The terror began in December 1691 in Salem, Massachusetts. Girls in the village began acting strangely. They spoke with slurred speech and had seizure-like fits. Sometimes they were quiet and melancholy. Other times, they were manic. The first to exhibit
odd behavior was Abigail Williams, the 8-year-old niece of the reverend. Her
family considered her well-behaved and they were frightened when she cried that
someone — who they couldn’t see — was pinching and biting her.
Area doctors examined the girls but couldn’t explain their sudden hysteria. In February 1692, one of the doctors blamed witchcraft for their afflictions. Frenzied authorities pressed the girls to name the witches who tormented them. Over the next eight months, dozens of villagers were arrested and tried for witchcraft. Twenty people were executed for the crime, as well as two dogs.
These legendary trials have had many explanations: Some historians dismissed the accusers as teenage girls who just wanted attention. Others argued the accusations
were part of a financially-driven plot to take over land and resources.
But what if the victims were actually under the influence of tainted grain?
Behavioral psychologist Linnda Caporael first suggested the possibility in 1976 when she was a doctoral student in psychology. She argued the summer of 1691 had been wet and hospitable for ergot, a type of fungus that grows on grain — typically rye — in wet conditions. The fungus, Claviceps purpurea, resembles grain when it grows on the crop. Until the 1800s, farmers assumed it was part of the plant and they put it through the mill without realizing it was a toxic fungus.
But ergot is also a hallucinogenic; LSD, most notoriously, is derived from it. Once ingested, there are two responses to ergot poisoning, or ergotism: Convulsive ergotism causes fits, hallucinations, mania, or delirium, while gangrenous ergotism leads to necrotic tissue.
In her landmark paper in Science, Caporael was the first to suggest that the Salem Witch Trials were caused by contaminated grain. The more the villagers of Salem ate bread that had been baked using grain stores from the 1691 harvest, she argued, the more they ingested the toxin and then experienced its side effects — including hallucinations
Caporael referenced the diaries kept by villager Samuel Sewall, who noted the wet and warm spring of 1691 progressed into a hot and stormy summer. For Claviceps purpurea, the conditions were pretty much ideal.
Caporael also contended the ergot ingestion was localized, meaning that not all the grain in the area was tainted and not all the villagers were under the influence. The majority of the accusers lived to the west of the village, or they took their grain supply from farmers who lived west of the village. Eight-five percent of the accused witches lived east of Salem, as did 82 percent of the people who supported their innocence. Ninety-three percent of the adult accusers, in contrast, lived on the east side of Salem. Juvenile accusers also followed the same pattern.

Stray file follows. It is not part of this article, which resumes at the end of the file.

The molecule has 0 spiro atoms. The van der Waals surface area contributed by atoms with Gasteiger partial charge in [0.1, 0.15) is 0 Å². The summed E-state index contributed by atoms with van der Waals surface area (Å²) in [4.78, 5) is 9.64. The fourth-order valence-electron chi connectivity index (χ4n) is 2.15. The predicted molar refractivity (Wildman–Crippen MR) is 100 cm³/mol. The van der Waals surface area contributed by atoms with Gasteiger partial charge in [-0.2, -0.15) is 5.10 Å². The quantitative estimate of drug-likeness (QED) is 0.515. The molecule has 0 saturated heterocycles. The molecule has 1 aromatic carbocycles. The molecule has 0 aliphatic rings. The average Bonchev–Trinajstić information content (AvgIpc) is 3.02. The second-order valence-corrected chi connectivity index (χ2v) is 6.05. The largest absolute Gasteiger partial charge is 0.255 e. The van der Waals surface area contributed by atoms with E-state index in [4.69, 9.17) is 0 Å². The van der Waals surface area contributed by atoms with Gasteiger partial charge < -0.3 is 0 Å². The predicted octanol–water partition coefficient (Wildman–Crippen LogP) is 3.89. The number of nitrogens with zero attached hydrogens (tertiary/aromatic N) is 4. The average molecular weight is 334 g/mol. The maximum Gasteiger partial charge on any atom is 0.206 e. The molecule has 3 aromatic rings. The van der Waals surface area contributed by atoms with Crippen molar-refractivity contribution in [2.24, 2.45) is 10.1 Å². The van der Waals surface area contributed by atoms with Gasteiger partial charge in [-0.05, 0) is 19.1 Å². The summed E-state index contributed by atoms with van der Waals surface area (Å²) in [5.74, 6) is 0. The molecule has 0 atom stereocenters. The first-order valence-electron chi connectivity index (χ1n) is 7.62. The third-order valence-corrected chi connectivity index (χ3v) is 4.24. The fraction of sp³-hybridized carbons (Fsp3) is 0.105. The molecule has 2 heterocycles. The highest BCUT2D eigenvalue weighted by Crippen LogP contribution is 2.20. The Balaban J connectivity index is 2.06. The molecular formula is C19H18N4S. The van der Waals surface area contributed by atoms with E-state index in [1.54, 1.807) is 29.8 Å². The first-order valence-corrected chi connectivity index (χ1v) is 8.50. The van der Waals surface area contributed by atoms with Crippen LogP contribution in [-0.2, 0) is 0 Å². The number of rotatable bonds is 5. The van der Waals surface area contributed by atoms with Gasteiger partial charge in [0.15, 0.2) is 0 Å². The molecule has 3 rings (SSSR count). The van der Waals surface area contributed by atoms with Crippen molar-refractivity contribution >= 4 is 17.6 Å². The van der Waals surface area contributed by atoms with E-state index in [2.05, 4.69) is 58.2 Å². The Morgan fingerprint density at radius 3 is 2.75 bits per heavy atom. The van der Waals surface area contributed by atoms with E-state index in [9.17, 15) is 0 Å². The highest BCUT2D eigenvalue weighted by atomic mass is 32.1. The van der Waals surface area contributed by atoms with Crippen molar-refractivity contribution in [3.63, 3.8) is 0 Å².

Caporael found the accusers’ behavior consistent with ergot poisoning. Convulsive ergotism impacts the nervous system, and the accusers were known to have fits and muscle spasms. They also had hallucinations that seemed very real to them, and felt very terrifying to the people who witnessed them. The hallucinations were later used as “spectral evidence” during the trials; some accusers testified to seeing witches in their hearths at home. Others reported that the supposed witches were vanishing from the witness stand only to reappear in the courtroom rafters.
“What happened there was a tragedy of extreme proportions and a community was destroyed for generations,” says Caporael. “There was a great deal of shame
going on,” Caporael says.
An Ongoing Mystery
In recent years, other researchers have found support for Caporael’s theory. A 2016 article in JAMA Dermatology analyzed descriptions of the accusers’ skin legions. During the trials, the bodies of both the accused and accusers were examined to see if they had a “Devil’s mark,” a skin blemish that was supposedly a sign that someone had made a pact with the devil. The study’s authors saw similarities between these descriptions and gangrenous ergotism.
“Gangrenous ergotism has many forms as it develops,” explains Leela Mundra, the study’s lead author and a plastic and reconstructive surgery resident at University of Colorado Anschutz Medical Campus. “It eventually becomes very dark, woody and hard. It goes through multiple forms before it gets to that point because the tissue is dying.”
In Salem, such skin exams (and the accusations behind them) had fizzled out by the end of 1692. The summer had been dry and the area experienced a drought, which wasn’t hospitable for ergot growth; the villagers soon began ingesting a new, fungus-free grain store.
Other witch trials, however, have also been attributed to ergotism. The Finnmark witch trials, for example, occurred in the 1600s in northern Norway. Hundreds of women were accused, and 92 burned at the stake for the crime of witchcraft. Ergot poisoning has also been suspected in several “dancing mania” events in Europe, in which masses of people danced randomly in the street for hours.
But even considering such historical examples, there’s only so much we can know about ergot poisoning — and what really happened in Salem. Despite recent studies like Mundra’s, there’s no solid scientific consensus on what truly sparked the chaos behind the trials. At any rate, by the 1800s, scientists better understood ergot, and farmers learned not to mill the tainted grain. Incidents of ergotism poisoning became increasingly rare, and many people soon forgot it was once a deadly problem.